June 2, 2021

Lebanon CSP Transforming Lives_El Khiara

El Khiara, a small village in Lebanon’s West Beqaa Valley, used to be a ghost town after sunset. Nearly all the streetlights along the main road had been either broken or downtrodden over the years, making the village more prone to experience an uptick in robberies. Despite being a priority intervention for the village, the municipality did not have the financial resources to fix them amid Lebanon’s deepening economic crisis.
USAID’s Community Support Program (CSP) intervened and replaced the broken lights with 39 LED lights and installed seven solar streetlights. The activity is part of a larger USAID-backed initiative that is improving the delivery of essential services and enhancing economic opportunities in underserved communities, primarily in Lebanon’s North, South, and Beqaa Valley.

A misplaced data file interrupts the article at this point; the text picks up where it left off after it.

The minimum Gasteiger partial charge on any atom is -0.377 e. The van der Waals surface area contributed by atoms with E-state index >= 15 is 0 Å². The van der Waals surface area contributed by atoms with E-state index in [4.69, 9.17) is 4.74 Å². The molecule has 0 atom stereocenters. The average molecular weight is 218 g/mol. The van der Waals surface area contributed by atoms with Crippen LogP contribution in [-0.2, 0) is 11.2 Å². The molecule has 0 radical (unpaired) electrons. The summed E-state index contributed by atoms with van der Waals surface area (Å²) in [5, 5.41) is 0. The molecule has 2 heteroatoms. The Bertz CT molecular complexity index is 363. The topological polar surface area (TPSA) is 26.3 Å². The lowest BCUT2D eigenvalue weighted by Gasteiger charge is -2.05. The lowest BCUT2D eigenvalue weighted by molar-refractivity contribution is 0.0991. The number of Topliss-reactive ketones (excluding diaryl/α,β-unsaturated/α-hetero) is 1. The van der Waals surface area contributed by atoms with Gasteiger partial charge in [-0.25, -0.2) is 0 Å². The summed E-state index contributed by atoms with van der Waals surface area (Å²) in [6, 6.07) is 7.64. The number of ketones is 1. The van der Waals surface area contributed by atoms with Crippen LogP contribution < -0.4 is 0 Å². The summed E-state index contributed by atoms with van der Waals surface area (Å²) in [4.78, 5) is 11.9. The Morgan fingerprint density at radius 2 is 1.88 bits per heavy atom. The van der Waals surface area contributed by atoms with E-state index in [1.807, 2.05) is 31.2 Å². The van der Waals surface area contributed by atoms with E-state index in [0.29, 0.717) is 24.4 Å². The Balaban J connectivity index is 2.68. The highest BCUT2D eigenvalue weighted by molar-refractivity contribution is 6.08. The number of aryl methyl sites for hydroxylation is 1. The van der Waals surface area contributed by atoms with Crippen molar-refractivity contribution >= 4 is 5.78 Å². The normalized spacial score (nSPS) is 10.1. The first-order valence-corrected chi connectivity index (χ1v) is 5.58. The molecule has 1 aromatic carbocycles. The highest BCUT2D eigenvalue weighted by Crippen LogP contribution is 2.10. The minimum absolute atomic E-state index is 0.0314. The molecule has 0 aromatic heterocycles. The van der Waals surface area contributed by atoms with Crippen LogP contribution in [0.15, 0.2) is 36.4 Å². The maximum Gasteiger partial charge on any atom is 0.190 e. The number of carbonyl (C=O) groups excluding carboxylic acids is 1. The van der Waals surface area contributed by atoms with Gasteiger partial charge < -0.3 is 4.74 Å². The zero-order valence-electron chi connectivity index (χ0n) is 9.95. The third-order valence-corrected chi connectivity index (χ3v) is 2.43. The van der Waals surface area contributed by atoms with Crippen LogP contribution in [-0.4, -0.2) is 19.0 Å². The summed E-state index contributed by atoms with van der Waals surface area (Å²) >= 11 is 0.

Prior to the intervention, two residents, Fadwa and Khaleel, who own shops along the main road, were forced to close their stores early when they noticed strangers driving through the town. Now they are able to keep their stores open into the evening, alleviating their financial strain by providing them with needed income. CSP also supported the municipality in launching a Facebook group for residents to share concerns directly with representatives.
Abo Arabi, a lifetime resident of El Khiara, says the new streetlights are playing a major role in mending the village’s social fabric. El Khiara has long been known as a town where Lebanese residents live together peacefully with Syrians — not only refugees, but also longtime residents who originally moved to the area to work in agriculture. However, the deteriorating security situation led to tensions within the community. This worsened when El Khiara was forced to close its public spaces due to safety concerns, further limiting interaction between community members.
With the lights back on, the municipality is able to rebuild trust within the village. “Before, everyone was concerned about safety. Now our children play outside in the evening, and we use the public garden at night. We feel the positive change,” Abo Arabi says.



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